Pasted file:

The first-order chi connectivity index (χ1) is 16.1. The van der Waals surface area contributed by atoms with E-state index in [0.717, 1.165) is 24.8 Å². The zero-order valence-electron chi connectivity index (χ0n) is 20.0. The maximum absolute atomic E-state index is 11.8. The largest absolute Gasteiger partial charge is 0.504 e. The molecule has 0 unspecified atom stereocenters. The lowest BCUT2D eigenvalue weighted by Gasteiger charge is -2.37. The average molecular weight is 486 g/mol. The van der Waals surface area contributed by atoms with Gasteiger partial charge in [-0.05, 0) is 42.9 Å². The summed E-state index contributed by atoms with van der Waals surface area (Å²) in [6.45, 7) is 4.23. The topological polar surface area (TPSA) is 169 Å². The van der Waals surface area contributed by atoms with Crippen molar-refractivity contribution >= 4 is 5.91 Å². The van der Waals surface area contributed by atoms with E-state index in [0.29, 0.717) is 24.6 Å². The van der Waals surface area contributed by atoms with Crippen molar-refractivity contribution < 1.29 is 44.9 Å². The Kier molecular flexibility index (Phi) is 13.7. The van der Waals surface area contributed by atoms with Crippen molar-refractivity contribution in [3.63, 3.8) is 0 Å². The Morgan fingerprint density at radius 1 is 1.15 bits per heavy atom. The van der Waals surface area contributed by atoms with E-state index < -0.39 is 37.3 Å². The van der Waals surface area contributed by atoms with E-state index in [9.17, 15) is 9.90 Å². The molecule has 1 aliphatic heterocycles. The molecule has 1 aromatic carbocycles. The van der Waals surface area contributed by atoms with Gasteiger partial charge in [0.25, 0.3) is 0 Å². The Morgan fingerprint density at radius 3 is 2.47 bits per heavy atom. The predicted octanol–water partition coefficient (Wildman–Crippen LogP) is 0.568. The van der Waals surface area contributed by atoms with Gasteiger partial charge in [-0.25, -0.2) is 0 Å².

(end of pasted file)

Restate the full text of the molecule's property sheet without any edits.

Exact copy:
The first-order chi connectivity index (χ1) is 16.1. The van der Waals surface area contributed by atoms with E-state index in [0.717, 1.165) is 24.8 Å². The zero-order valence-electron chi connectivity index (χ0n) is 20.0. The maximum absolute atomic E-state index is 11.8. The largest absolute Gasteiger partial charge is 0.504 e. The molecule has 0 unspecified atom stereocenters. The lowest BCUT2D eigenvalue weighted by Gasteiger charge is -2.37. The average molecular weight is 486 g/mol. The van der Waals surface area contributed by atoms with Gasteiger partial charge in [-0.05, 0) is 42.9 Å². The summed E-state index contributed by atoms with van der Waals surface area (Å²) in [6.45, 7) is 4.23. The topological polar surface area (TPSA) is 169 Å². The van der Waals surface area contributed by atoms with Crippen molar-refractivity contribution >= 4 is 5.91 Å². The van der Waals surface area contributed by atoms with E-state index in [0.29, 0.717) is 24.6 Å². The van der Waals surface area contributed by atoms with Crippen molar-refractivity contribution < 1.29 is 44.9 Å². The Kier molecular flexibility index (Phi) is 13.7. The van der Waals surface area contributed by atoms with Crippen molar-refractivity contribution in [3.63, 3.8) is 0 Å². The Morgan fingerprint density at radius 1 is 1.15 bits per heavy atom. The van der Waals surface area contributed by atoms with E-state index < -0.39 is 37.3 Å². The van der Waals surface area contributed by atoms with E-state index in [9.17, 15) is 9.90 Å². The molecule has 1 aliphatic heterocycles. The molecule has 1 aromatic carbocycles. The van der Waals surface area contributed by atoms with Gasteiger partial charge in [0.25, 0.3) is 0 Å². The Morgan fingerprint density at radius 3 is 2.47 bits per heavy atom. The predicted octanol–water partition coefficient (Wildman–Crippen LogP) is 0.568. The van der Waals surface area contributed by atoms with Gasteiger partial charge in [-0.25, -0.2) is 0 Å².